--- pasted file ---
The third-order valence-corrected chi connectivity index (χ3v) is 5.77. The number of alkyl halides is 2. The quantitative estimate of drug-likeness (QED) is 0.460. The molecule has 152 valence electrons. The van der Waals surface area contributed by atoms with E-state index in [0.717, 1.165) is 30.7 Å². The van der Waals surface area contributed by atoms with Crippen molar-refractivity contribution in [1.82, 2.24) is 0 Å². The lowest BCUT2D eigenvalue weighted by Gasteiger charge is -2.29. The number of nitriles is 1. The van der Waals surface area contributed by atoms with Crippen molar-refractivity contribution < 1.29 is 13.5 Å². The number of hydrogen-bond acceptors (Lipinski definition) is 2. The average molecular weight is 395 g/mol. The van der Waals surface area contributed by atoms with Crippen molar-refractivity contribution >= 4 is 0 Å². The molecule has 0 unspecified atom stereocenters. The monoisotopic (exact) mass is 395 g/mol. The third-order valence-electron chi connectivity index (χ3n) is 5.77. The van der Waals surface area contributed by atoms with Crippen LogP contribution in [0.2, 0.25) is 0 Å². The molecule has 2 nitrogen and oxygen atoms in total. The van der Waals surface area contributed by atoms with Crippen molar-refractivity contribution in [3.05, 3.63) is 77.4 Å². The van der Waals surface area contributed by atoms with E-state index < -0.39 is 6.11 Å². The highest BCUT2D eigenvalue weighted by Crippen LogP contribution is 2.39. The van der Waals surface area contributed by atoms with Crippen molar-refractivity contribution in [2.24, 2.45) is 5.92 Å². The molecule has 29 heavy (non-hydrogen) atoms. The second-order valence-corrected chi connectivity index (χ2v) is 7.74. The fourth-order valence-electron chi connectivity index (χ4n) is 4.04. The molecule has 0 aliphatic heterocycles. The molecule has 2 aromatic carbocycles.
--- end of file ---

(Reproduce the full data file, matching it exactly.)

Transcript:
The third-order valence-corrected chi connectivity index (χ3v) is 5.77. The number of alkyl halides is 2. The quantitative estimate of drug-likeness (QED) is 0.460. The molecule has 152 valence electrons. The van der Waals surface area contributed by atoms with E-state index in [0.717, 1.165) is 30.7 Å². The van der Waals surface area contributed by atoms with Crippen molar-refractivity contribution in [1.82, 2.24) is 0 Å². The lowest BCUT2D eigenvalue weighted by Gasteiger charge is -2.29. The number of nitriles is 1. The van der Waals surface area contributed by atoms with Crippen molar-refractivity contribution < 1.29 is 13.5 Å². The number of hydrogen-bond acceptors (Lipinski definition) is 2. The average molecular weight is 395 g/mol. The van der Waals surface area contributed by atoms with Crippen molar-refractivity contribution >= 4 is 0 Å². The molecule has 0 unspecified atom stereocenters. The monoisotopic (exact) mass is 395 g/mol. The third-order valence-electron chi connectivity index (χ3n) is 5.77. The van der Waals surface area contributed by atoms with Crippen LogP contribution in [0.2, 0.25) is 0 Å². The molecule has 2 nitrogen and oxygen atoms in total. The van der Waals surface area contributed by atoms with Crippen molar-refractivity contribution in [3.05, 3.63) is 77.4 Å². The van der Waals surface area contributed by atoms with E-state index < -0.39 is 6.11 Å². The highest BCUT2D eigenvalue weighted by Crippen LogP contribution is 2.39. The van der Waals surface area contributed by atoms with Crippen molar-refractivity contribution in [2.24, 2.45) is 5.92 Å². The molecule has 29 heavy (non-hydrogen) atoms. The second-order valence-corrected chi connectivity index (χ2v) is 7.74. The fourth-order valence-electron chi connectivity index (χ4n) is 4.04. The molecule has 0 aliphatic heterocycles. The molecule has 2 aromatic carbocycles.